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Pre-loved clothing paving a pathway out of poverty for SA women

The ongoing partnership between retailer H&M and social enterprise Clothes to Good (CTG) is helping to create employment for women in need in South Africa.

Source: Supplied
Source: Supplied

Founded in Gauteng in 2011, CTG is focused on caring for the environment through the recycling of clothes, and helping people – particularly mothers of children with disabilities – out of poverty.

Among the organisation's initiatives that tackle issues linked to poverty is its micro-business programme, which currently empowers 108 women – 56 of whom have children with disabilities – to become successful entrepreneurs in their communities by selling recycled, pre-loved clothes. The collections process for these garments is facilitated and supported through H&M and other businesses, schools and financial institutions.

“Clothes to Good and H&M South Africa have an established history, having worked in partnership on several other far-reaching initiatives since 2016,” says CTG founder, Jesse Naidoo. “In 2020, with the enormous socio-economic challenges brought on by the Covid-19 pandemic, H&M sought to expand on the collaboration by providing vital funding and support to CTG for its micro-business programme.”

Source: Supplied
Source: Supplied

Multi-pronged support


Seeing the initiative as a constructive response to the economic challenges the women faced, H&M became an integral partner of the programme in 2018, supporting mothers of children with disabilities through vital financial assistance, garment collection and therapy intervention.

“Many women and mothers endure the hardship of the economic burden, even more so in lockdowns. Mothers of children with disabilities are particularly vulnerable – often stranded at home and excluded from employment opportunities due to the fact there is no one to care for their children,” says Naidoo.

“These women and mothers are initially introduced to us through our collaboration with Afrika Tikkun before embarking on our full therapy-driven assessment and training programme. As part of the micro-business programme they receive financial literacy and wellness training, general sales training, business support and ongoing mentorship. When they purchase their first 10kg bale of clothing from Clothes to Good they feel empowered and supported to run their own businesses.”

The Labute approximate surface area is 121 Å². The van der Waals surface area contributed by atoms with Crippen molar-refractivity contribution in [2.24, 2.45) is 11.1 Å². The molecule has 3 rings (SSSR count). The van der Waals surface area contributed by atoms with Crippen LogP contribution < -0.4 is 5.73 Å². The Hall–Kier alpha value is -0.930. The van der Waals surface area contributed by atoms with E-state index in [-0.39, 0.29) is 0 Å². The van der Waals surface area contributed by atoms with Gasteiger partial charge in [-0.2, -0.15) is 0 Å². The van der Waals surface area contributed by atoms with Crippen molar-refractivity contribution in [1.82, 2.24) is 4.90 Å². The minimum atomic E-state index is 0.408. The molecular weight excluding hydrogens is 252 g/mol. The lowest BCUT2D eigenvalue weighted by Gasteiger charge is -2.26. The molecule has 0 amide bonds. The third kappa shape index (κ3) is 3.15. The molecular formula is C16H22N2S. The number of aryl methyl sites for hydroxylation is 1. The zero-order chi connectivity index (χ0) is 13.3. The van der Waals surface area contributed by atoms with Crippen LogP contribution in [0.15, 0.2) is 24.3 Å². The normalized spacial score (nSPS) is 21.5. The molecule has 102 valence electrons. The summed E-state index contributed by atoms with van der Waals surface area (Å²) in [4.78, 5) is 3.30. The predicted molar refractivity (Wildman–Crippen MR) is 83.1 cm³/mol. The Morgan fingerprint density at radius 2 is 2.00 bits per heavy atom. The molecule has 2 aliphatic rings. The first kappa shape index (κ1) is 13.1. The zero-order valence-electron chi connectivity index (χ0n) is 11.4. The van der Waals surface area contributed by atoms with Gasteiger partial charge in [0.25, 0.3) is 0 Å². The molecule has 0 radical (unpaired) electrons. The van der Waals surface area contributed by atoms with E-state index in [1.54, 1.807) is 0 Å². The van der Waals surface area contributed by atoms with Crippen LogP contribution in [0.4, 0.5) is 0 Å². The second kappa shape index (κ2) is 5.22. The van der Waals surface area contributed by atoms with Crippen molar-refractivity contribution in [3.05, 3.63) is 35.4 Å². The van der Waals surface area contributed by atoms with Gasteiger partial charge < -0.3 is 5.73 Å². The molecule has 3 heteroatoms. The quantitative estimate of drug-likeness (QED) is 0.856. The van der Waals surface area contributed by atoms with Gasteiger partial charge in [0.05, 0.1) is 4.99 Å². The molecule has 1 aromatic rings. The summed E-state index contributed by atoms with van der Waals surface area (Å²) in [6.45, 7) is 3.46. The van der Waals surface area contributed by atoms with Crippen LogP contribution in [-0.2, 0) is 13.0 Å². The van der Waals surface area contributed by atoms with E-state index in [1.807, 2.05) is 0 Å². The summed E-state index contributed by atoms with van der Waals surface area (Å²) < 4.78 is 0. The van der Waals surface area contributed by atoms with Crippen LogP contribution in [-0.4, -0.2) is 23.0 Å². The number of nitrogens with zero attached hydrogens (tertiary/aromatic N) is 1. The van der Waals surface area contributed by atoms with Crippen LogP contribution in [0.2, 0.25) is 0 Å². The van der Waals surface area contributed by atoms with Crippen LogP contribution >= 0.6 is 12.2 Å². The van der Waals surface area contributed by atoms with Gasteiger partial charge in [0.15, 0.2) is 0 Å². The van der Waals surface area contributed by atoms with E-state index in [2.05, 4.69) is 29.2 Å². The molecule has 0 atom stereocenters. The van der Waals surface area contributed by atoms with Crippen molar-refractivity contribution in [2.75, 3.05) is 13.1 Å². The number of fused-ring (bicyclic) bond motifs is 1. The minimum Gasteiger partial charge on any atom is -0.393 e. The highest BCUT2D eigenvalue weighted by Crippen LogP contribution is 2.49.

Tammy Greyling, operations director at CTG, adds, “For these women, it is very difficult to find pathways out of poverty. However, by breaking down the barriers to employment for those who need it most, the micro-business project ultimately empowers women to become entrepreneurs in their own communities and then go on to create a chain of employment opportunities."

Tammy Greyling and Jesse Naidoo from Clothes to Good. Source: Supplied
Tammy Greyling and Jesse Naidoo from Clothes to Good. Source: Supplied

Diverting textiles from landfills


“At H&M, we do everything we can to prevent clothing and textiles ending up in landfills. Upcycling, and eventually recycling, is two of many ways to fulfill our goals towards a more sustainable fashion future,” explains Caroline Nelson, H&M South Africa country manager. “In this way, the micro-business programme encompasses far more than driving positive fashion disposal behaviour and environmental awareness. It also views sustainability as a core driver of socio-economic development and upliftment,” she says.

As part of H&M Group’s ambition to become fully circular and climate positive by 2040, all garments and textiles no longer suitable to wear are reused and converted into products. These products include toys for early childhood development used in Clothes to Good’s 123ECD programme and resources for children with disabilities. Clothes that cannot be used in products are shredded into textile fibres used in a variety of industries such as the motor industry and bed manufacturing.

“For the women participating in the micro-business programme the benefits are innumerable,” says Greyling. “These women are now able to provide for their families, put food on the table, pay rent and school fees, grow their individual ventures, create further employment opportunities and have hope for the future. At a further stage, we look forward to expanding the programme from Gauteng to other areas.


How to get involved


Commenting on how the public can support the programme, Nelson says, “We want to make it easy for the consumer to be a part of this vital initiative and make a difference! Look out for our 'Let’s Change Fashion' campaign, part of the ongoing H&M global garment collection initiative, which began in 2013. This campaign encourages you to drop your bag of pre-loved and old garments in the recycling box at your local H&M store.

"Every bit of clothing makes a difference and enables you to help to create gainful employment for women in our country’s vulnerable, low-income sector. “

She concludes, “By encouraging customers to recycle their garments, 'Let’s Change Fashion' aims to inspire and encourage change. Together, by driving meaningful and long-lasting impact across the entire fashion value chain, we can create sustainable livelihoods, allow women to earn independent incomes and improve their, and their families’, futures.”

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